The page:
What is Should-Cost Analysis in Procurement?

Should-cost analysis in procurement involves a full examination of cost components to estimate and evaluate the reasonable price of a product.

By Hugo Britt | May 7, 2024

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If you, as a consumer, have ever exclaimed, “How can they charge that much when it probably only cost them ($X) to make??,”  then you have performed a very basic version of should-cost analysis.

You know the feeling: outrage at a seller’s aggressive markup (a markup percentage is the percentage of the selling price not represented in the cost of the goods) that really pushes people’s credulity (and wallets) to the limit.

One of the most recognizable examples is a bag of movie theater popcorn, which may cost around 37 cents to make but commonly sells for $5, or a 1,275% markup. Brand-name drugs (don’t get me started) can be marked up 200% to 3,000%, a cup of coffee is often marked up by 300% over its cost to make, and wine at a restaurant is also usually marked up by 300%. 

As consumers, there’s usually nothing we can do about a significant markup. Standing at the movie theater snack bar arguing with the popcorn guy about should-cost and gross profit margins won’t get us very far.

But in the world of procurement, should-cost analysis is a valuable exercise that can: 

  • Provide a benchmark for negotiating prices with suppliers
  • Identify potential cost-saving opportunities, and
  • Ensure that the prices being quoted are fair and reasonable.

Should-cost analysis in procurement is a methodology used to evaluate and estimate the reasonable cost of a product, service, or solution.

What is should-cost analysis?

Should-cost analysis in procurement is a methodology used to evaluate and estimate the reasonable cost of a product, service, or solution. It involves a comprehensive examination of cost components, such as materials, labor, overhead, profit margins, and other relevant factors.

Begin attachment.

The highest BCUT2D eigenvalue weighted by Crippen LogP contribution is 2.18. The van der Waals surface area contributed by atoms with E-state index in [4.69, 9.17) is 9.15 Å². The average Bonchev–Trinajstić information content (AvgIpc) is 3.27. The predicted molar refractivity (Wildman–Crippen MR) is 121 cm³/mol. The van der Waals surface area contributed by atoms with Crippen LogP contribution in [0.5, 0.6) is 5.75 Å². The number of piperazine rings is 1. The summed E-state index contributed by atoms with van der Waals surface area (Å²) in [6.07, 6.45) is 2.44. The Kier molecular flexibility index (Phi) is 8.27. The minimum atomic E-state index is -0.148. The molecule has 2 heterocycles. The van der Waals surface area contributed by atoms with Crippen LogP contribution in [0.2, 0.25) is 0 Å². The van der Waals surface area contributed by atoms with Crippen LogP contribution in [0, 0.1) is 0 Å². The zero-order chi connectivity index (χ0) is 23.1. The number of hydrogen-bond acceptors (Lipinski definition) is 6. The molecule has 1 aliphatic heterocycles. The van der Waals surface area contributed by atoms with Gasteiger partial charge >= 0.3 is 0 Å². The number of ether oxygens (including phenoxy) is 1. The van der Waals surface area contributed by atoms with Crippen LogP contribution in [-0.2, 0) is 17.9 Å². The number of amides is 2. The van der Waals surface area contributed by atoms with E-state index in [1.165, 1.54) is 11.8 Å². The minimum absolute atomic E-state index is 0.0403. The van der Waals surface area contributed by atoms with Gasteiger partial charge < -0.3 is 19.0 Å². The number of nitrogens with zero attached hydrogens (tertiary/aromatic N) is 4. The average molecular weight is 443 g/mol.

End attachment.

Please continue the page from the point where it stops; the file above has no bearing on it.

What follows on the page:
Should-cost analysis isn’t just an academic exercise. It can be used for: 

  • Negotiation: Should-cost serves as a powerful tool during negotiations with suppliers. By estimating the reasonable cost of a product or service, buyers can challenge suppliers’ pricing proposals and negotiate more effectively to secure fair and competitive prices.
  • Supplier Evaluation: Should-cost analysis provides a basis for evaluating suppliers objectively. By understanding the cost structures and pricing models of different suppliers, organizations can compare and select suppliers based on their competitiveness, value-added services, and alignment with cost targets.
  • Benchmarking: Should-cost analysis allows organizations to establish benchmarks for pricing and cost performance. It helps in comparing current or proposed prices against industry standards, historical data, or market benchmarks to assess the reasonableness and competitiveness of pricing.
  • Contract Management: Should-cost analysis can be used as a reference point for contract management activities. It helps in monitoring and validating pricing adjustments, contract renewals, and change orders by ensuring that the agreed-upon prices align with the estimated reasonable costs.
  • Supplier Relationship Management: Should-cost analysis supports the development of strong supplier relationships. By engaging suppliers in cost discussions and sharing insights from the analysis, organizations can foster collaboration, transparency, and continuous improvement in the supply chain.